My post is not intended to tout one option over the other, but have you think critically about both options so you can make the best choice for yourself. If you provide us with more information, like if there are other careers you are considering or other important factors for a college experience that you have not told us about, we can help guide you better.
  • ColoradomamaColoradomama Registered User Posts: 2,516 Senior Member
    Given the number of top law schools in the Washington DC area, with great relationships with UMD, and the number of UMD grads in law firms, I see no problem with U of Maryland for prelaw at all, in fact a slight advantage if you are aiming at law firms in the DC area. If you want to experience NYC then try Columbia, but if not, stay comfortable, save money and go to UMD.
  • hzhao2004hzhao2004 Registered User Posts: 621 Member
    Columbia is definitely worth the extra $80k over U. of Maryland. I think this is a no brainer.
  • ColoradomamaColoradomama Registered User Posts: 2,516 Senior Member
    Two Wash DC area law schools have an arrangement with U of Maryland to allow you to apply to law school early and start law school after three years of undergraduate learning.
  • CEO3197CEO3197 Registered User Posts: 4 New Member
    Thank you very helpful feedback, l am also interested in banking that might be another career track but l am pretty sure law is where l will end up.
  • yikesyikesyikesyikesyikesyikes Forum Champion U. Michigan Posts: 1,950 Forum Champion
    edited May 15

    I'm glad you told us that - it actually kind of complicates the decision a bit more for you. If by banking, you mean investment banking or any other type of high-end financial services for institutions (transaction/treasury services, merchant banking, etc.), prestige is pretty important. Columbia would be what is considered a "target" school, a school which firms consistently go to for finding students to place in these positions. Maryland is not (it may be a "semi-target", not sure). The same firms oftentimes recruit at Maryland, but a higher proportion for some of your less competitive "middle" or "back-office" positions (compliance, most risk, and the like) or less sexy non-institutional front-office positions (consumer banking, certain types of wealth/asset management - although wealth/asset management may also be considered extremely desirable under some contexts). Similar rules apply for people trying to get in on the "sexy" buy-side opportunities like private equity - which is generally even more competitive (especially since many/most firms choose not to recruit students right out of undergrad at all).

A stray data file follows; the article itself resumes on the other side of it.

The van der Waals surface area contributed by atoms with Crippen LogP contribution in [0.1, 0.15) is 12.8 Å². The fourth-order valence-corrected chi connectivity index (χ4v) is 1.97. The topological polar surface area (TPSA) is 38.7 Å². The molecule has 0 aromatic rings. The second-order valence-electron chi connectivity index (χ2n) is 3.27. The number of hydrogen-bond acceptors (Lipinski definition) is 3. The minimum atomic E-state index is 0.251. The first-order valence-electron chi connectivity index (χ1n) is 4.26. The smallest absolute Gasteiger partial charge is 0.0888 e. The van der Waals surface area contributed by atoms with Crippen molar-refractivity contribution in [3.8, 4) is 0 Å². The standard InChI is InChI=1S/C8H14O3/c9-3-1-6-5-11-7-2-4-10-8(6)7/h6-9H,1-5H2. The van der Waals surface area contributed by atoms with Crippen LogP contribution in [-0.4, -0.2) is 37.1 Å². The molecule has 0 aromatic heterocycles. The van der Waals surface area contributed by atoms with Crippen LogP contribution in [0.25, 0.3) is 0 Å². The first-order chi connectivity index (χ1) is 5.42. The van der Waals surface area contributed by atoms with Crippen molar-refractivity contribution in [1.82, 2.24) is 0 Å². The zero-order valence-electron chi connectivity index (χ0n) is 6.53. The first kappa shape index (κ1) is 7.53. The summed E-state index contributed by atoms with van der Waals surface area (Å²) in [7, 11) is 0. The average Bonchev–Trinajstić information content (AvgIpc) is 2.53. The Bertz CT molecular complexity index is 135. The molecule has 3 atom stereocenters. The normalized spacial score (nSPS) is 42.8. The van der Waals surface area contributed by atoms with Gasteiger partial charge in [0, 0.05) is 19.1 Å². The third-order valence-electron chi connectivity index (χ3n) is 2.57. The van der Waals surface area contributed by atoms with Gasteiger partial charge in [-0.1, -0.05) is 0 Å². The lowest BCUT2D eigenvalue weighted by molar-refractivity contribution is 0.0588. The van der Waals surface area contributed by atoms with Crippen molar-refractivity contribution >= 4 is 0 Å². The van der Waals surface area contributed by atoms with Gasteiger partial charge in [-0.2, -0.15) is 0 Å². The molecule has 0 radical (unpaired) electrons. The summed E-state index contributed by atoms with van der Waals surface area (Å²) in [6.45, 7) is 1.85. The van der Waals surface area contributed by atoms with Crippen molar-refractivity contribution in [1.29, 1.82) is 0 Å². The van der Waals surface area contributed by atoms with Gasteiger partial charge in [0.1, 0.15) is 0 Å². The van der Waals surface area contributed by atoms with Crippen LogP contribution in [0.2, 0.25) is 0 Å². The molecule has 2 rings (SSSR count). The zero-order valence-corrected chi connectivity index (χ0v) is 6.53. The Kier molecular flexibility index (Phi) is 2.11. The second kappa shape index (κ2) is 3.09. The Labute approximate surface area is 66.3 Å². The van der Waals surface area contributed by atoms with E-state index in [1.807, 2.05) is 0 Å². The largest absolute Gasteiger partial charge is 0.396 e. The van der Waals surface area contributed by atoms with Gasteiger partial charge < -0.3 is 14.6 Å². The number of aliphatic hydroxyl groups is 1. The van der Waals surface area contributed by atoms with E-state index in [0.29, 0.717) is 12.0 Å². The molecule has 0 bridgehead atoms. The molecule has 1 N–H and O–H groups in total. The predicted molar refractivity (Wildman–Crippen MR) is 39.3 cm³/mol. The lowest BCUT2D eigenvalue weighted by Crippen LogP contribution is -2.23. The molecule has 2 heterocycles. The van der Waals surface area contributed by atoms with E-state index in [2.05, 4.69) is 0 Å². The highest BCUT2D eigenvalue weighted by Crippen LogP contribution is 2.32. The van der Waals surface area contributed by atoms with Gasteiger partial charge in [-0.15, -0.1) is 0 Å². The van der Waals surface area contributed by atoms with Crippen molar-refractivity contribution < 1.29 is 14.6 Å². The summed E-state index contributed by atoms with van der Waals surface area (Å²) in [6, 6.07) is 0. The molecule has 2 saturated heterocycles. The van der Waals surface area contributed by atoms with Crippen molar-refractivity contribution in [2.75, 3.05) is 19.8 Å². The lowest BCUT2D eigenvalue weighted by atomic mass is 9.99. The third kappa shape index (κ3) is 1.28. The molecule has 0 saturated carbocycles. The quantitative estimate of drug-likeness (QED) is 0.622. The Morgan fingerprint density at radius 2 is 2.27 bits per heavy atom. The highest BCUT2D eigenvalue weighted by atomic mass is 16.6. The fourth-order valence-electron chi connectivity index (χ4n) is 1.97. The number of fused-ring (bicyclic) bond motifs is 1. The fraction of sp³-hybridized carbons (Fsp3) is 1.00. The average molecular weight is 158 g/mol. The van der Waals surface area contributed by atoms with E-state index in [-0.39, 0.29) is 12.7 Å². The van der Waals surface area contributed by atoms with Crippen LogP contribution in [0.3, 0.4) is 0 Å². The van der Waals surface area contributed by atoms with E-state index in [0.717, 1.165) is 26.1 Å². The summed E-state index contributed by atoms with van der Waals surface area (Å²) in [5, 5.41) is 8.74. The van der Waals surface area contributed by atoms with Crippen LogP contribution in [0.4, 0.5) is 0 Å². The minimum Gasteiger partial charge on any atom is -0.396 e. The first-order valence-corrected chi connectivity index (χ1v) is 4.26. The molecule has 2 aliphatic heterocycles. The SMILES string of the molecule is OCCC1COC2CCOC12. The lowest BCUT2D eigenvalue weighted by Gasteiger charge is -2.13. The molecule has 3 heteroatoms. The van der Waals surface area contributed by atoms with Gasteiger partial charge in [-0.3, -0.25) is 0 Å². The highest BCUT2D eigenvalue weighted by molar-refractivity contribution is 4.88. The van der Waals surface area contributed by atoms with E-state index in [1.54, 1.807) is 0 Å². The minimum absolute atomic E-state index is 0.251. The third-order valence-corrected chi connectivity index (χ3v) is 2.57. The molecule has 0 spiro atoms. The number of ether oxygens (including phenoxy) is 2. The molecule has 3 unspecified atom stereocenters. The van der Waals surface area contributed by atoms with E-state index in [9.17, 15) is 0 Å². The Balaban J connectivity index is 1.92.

You can find a lot of information on this on Wall Street Oasis (fair warning though, that community can be toxic).

    Is the boost you will get from Columbia worth 80k? I do not know, honestly. You will have a lot more easy access to impressive contacts coming out of Columbia (in your peer group and among alumni), which can be extremely advantageous for your whole life, but difficult to measure.
  • happymomof1happymomof1 Registered User Posts: 29,316 Senior Member
    @hzhao2004 - Are you going to pony up that 80k for the OP? Unless you are, your comment is useless.

    @CEO3197 - Where would the 80k difference come from? You wrote that UMD would mean graduating "pretty much debt free". So how much debt do you need to take on for UMD? Just the standard federal student loans? Or not even all of those? What do you mean when you write that the 80k won't be a burden on your family because you would be paying for your education. How would you do that? Do you have a college fund available that you aren't using for UMD? Any debt beyond the standard federal loans will require a co-signer or will need to be borrowed by someone else such as your parents.
  • cptofthehousecptofthehouse Registered User Posts: 27,507 Senior Member
    Columbia would be my choice
  • yikesyikesyikesyikesyikesyikes Forum Champion U. Michigan Posts: 1,950 Forum Champion
    Just to clarify my last post: Asset management can also be for institutional clients.
  • sushirittosushiritto Registered User Posts: 3,182 Senior Member
    Would the slightly higher tuition cost for Columbia be offset by the academic opportunity?

    IMO, yes.